Developers are currently holding an emergency discussion in #bitcoin-dev to determine a way forward.
The gist of the problem is that 0.7 and 0.8 clients have diverged with each building a different blockchain because 0.7 clients did not accept 0.8 blocks from a certain point.
The problem was likely caused by large blocks being rejected by miners running the 0.7 client.
At this point mining pools, merchants, and exchanges are considering taking themselves offline until a way forward is agreed upon. As a result, you may see that your transactions are slow to confirm, though that might be a moot point if the blockchain is rolled back.
This is a dark day for Bitcoin. Implications for the exchange rate will likely be huge... should Bitcoins be sold off prior to the exchanges going offline.
Update: Mt.Gox has temporarily suspended all deposits.
Update 2: The exchange rate has dropped 10% in the last 10 minutes, now $44/Bitcoin.
Update 3: Gavin Andresen has sent out an emergency alert: "URGENT: chain fork, stop mining on version 0.8"
Update 4: It appears as though the solution is going to be to encourage miners to revert to mining on version 0.7 until THAT blockchain is longer than the 0.8 chain, which would then make it the master blockchain.
Update 5: As the miners have taken their machines offline, the rate of block confirmation has dropped substantially. Only one block has been confirmed in the last hour, and even then, the transaction volume on that block was only 25 Bitcoins. It appears that the mining pools are taking coordinated action to address the issue in a timely manner, as they switch over to Bitcoin v0.7.
0143 GMT: Update 6: The v0.7 blockchain is currently 225436 blocks in length, while the v0.8 blockchain is 225446 blocks in length. Until 0.7 is longer than 0.8, the problem will persist.
0148 GMT: Update 7: This was the original announcement of the problem.
0151 GMT: Update 8: From Pieter Wuille, a great explanation of the cause of the fork:
0.7 and older nodes use BDB for storing the blockchain databases. It seems this database has a limit on the size of the modification it can make atomically to the database. With the larger blocks of the past days, it seems to have triggered the limit. The result is that 0.7 (by default, it can be tweaked manually) will not accept "too large" blocks (we don't yet know what exactly causes it, but it is very likely caused by many transactions in the block). Specifically, block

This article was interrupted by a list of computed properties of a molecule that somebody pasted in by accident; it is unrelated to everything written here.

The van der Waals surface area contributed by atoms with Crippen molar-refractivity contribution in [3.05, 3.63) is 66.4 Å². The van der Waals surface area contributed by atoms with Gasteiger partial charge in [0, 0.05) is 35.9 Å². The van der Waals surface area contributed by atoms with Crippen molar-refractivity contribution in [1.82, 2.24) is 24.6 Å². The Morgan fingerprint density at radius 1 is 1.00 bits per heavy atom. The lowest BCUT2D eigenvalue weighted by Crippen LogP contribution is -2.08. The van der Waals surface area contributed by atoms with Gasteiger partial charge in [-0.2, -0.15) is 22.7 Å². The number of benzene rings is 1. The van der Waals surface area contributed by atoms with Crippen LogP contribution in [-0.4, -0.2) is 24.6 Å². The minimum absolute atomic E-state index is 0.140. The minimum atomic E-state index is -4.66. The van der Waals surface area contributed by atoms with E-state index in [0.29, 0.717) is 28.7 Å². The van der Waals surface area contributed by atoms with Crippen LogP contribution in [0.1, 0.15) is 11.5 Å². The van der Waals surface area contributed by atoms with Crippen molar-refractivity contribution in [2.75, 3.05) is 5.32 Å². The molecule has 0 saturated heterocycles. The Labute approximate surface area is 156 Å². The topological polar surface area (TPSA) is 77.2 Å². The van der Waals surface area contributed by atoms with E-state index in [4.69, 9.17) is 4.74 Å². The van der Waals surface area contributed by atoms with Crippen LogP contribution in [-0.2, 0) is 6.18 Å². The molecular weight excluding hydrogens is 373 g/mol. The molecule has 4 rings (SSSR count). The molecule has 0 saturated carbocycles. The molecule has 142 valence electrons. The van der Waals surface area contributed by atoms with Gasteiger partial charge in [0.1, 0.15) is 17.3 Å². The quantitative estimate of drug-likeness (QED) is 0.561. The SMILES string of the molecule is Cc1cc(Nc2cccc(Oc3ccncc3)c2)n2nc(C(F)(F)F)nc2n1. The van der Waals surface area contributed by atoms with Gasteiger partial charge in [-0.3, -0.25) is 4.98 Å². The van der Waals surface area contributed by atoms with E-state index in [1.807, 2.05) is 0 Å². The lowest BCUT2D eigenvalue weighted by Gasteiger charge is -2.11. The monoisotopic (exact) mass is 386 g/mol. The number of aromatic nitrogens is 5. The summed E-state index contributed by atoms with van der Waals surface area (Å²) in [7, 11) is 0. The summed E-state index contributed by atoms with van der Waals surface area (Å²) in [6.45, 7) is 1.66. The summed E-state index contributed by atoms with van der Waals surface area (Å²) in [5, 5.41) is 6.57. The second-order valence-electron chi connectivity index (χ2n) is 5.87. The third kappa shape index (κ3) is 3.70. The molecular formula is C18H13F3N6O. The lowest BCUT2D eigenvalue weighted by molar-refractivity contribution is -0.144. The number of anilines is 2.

000000000000015c50b165fcdd33556f8b44800c5298943ac70b112df480c023 (height=225430) with >1700 transactions.
However. 0.8 (which uses a different database system) has no such limit, and happily accepts the block. As the majority of the hash power was on 0.8, the longest chain ended up using this block, which is not accepted by older nodes.
The solution is to (for now) go back to the old chain, which has block 00000000000001c108384350f74090433e7fcf79a606b8e797f065b130575932 at height 225430.
0219 GMT: Update 9: The exchange rate is really taking a hit now, down to $41.40 USD, or a 20% drop.
At this point, it's become an over-reaction. As soon as the v0.7-compatible blockchain is longer than the v0.8 blockchain, everything will be back to normal. This has actually been an excellent demonstration of how a decentralized development team and community can come together to resolve a major issue quickly, with minimal impact to the system.
0230 GMT: Update 10: Unfortunately it isn't simply a matter of the miners mining 10 blocks to catch up the 0.8 chain. There is still is considerable amount of hashing power working on the now defunct 0.8 chain and mining pool operators are just beginning the process of switching over to 0.7 (see the thread here). This will be a battle that will last well into the night, and possibly into tomorrow, depending on how quickly the mining power can be switched over. If it wasn't for the existence of pools, this would be like herding mosquitoes, let alone cats.
0249 GMT: Update 11: An important comment on how the blockchain works:
"For any block on the chain, there is only one path to the genesis block. Coming from the genesis block, however, there can be forks. One-block forks are created from time to time when two blocks are created just a few seconds apart. When that happens, generating nodes build onto whichever one of the blocks they received first. Whichever block ends up being included in the next block becomes part of the main chain because that chain is longer. More serious forks have occurred after fixing bugs that required backward-incompatible changes. Blocks in shorter chains (or invalid chains) are called "orphan blocks", and while they are stored, they are not used for anything. When a block becomes an orphan block, all of its valid transactions are re-added to the pool of queued transactions and will be included in another block. "
0300 GMT: Update 12: You can watch the ongoing battle, here, at blockchain.info. The orphaned blocks are part of the 0.7 chain which is trying to catch up to the longer, 0.8 main chain.
0313 GMT: Update 13: As transactions are propagated through the network, they're being added to both forks of the blockchain. One thing to realize, however, is that the block rewards that miners are receiving on the current main chain will be invalid, as the 0.7 chain, which will soon take over, will not recognize those coins.
The exchange rate has already made a miraculous recovery, back to 44.00 USD/Bitcoin.
0321 GMT: Update 14: Please read this update from Gavin Andresen, Bitcoin's lead developer.
0325 GMT: Update 15: Another explanation of what happened tonight: